In anticipation of our 50-year reunion, we’re sharing this article written by the late Lynn Wisman of Mason City, Iowa. Lynn gave us a lot to think about this year.
Months later, when nothing remained but the memories and the expensive black dress I couldn’t afford, it came to me. The thought had surfaced more than once and I turned away from it, told myself it wasn’t true.
But truth doesn’t die and the truth then and now is that high school reunions do not begin as an opportunity to see old classmates. That is how they end.
Ten years after graduation, it’s about what we “have.” I have this estate … this boat … this degree … this job … this six-figure income … live in this suburb … have this membership . . have great abs … children in private schools … have a Porsche … a great handicap in golf … a personal trainer … this summer cottage … this girlfriend. Say, by the way, do you fool around? Hey, just joking. But seriously, did you come alone?
A 20-year reunion is when the Haves still have it, but . . . still have most of my hair . . . worried about the company downsizing … but she’s fat now … he’s an alcoholic … going broke paying alimony to three wives … but can’t change horses in the middle of the stream … had this operation … but they’re implants … they live so far away … but saving for retirement now … lost out to a younger exec. Say, you look great! Always had this crush on you. Did you say you’re here alone?
The 30-year reunion is when it starts to shine: It’s the year the Haves check it at the door. What we have isn’t important anymore. It’s important to be here, to see you, to see him, to see her. To remember the fun … Hi- Dive … Senior Week … the tug of war … the prom … the beer parties … the broken curfews … the souped-up cars … Senior Skip Day … the night Buddy Holly died. To remember pleated skirts and saddle shoes and the hangout where we smoked our first cigarette and felt sophisticated.
We were doing head counts long before the 40th reunion. Many of our classmates are gone now, never to attend a reunion again. Some of the Haves are now Have-Nots: wear a pacemaker … use a walker … can’t golf like I used to … doctor said it was too much steak and booze . . . have a new heart … the bank foreclosed when the company folded … look too bad in my workout gear … sure miss some of the guys that are gone now … plan to retire soon if I live that long. Say, aren’t you in the room next to me? Didn’t see your husband. Oh, he’s gone now? Sorry about that but have I got a deal for you. I take Viagra now … .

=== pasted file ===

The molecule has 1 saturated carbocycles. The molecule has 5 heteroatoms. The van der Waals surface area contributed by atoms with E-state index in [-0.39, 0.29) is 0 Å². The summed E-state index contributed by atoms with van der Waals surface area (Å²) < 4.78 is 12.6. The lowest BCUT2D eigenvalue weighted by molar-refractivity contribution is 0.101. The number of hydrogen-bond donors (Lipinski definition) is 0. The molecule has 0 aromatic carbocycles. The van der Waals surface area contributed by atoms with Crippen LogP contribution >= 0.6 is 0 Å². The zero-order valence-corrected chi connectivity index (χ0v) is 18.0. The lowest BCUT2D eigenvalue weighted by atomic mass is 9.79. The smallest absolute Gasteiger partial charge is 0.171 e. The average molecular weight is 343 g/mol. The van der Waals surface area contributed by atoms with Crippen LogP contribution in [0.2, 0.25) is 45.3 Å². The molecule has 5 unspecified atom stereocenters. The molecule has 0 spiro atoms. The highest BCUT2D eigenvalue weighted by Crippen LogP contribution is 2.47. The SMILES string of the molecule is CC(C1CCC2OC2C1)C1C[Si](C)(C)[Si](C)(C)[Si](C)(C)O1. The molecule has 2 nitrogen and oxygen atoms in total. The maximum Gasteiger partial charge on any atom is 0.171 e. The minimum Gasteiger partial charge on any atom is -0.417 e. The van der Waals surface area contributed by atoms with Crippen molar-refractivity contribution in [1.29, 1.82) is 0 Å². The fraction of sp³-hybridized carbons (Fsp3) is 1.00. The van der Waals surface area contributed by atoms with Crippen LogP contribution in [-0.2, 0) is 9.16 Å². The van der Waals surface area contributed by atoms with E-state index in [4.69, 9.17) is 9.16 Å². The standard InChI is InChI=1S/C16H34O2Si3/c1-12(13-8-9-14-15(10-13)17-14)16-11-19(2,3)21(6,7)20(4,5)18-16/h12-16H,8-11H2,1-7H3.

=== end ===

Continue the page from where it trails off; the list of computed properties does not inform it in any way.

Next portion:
Now comes the summer of the 50th. A bittersweet time in our lives, perhaps the last time we’ll all be together again.
It may be the last reunion, the last time we’ll see our high school friends, the last time we’ll dance to the music of Buddy Holly. It may be the first time that it doesn’t matter to anyone who has what or who never had it to begin with.
The joy of having material things loses ground as the years evaporate like a silent and unwelcome ghost in the night, leaving changes that far overshadow what we have.
For it was with those once tender young hearts that we learned one of the most valued lessons in life: Friends, and the memory of what once was, are priceless possessions. It’s the one thing we all have.
You may not remember me but I remember you. And it’s good to see you. I only care that you’re here and that you seem happy. I don’t care that we are fat or thin or rich or poor. I care only about the years that are gone and the friendships we once had.
It took nearly a lifetime for all of us to understand the real value of yesterday.
Perhaps now we will better cherish the promise of tomorrow.
So, did you say you’re here alone?
Lynne Wisman is a freelance writer and photographer living in Mason City. She is the author of newspaper columns, published essays, and she writes for business and trade journals.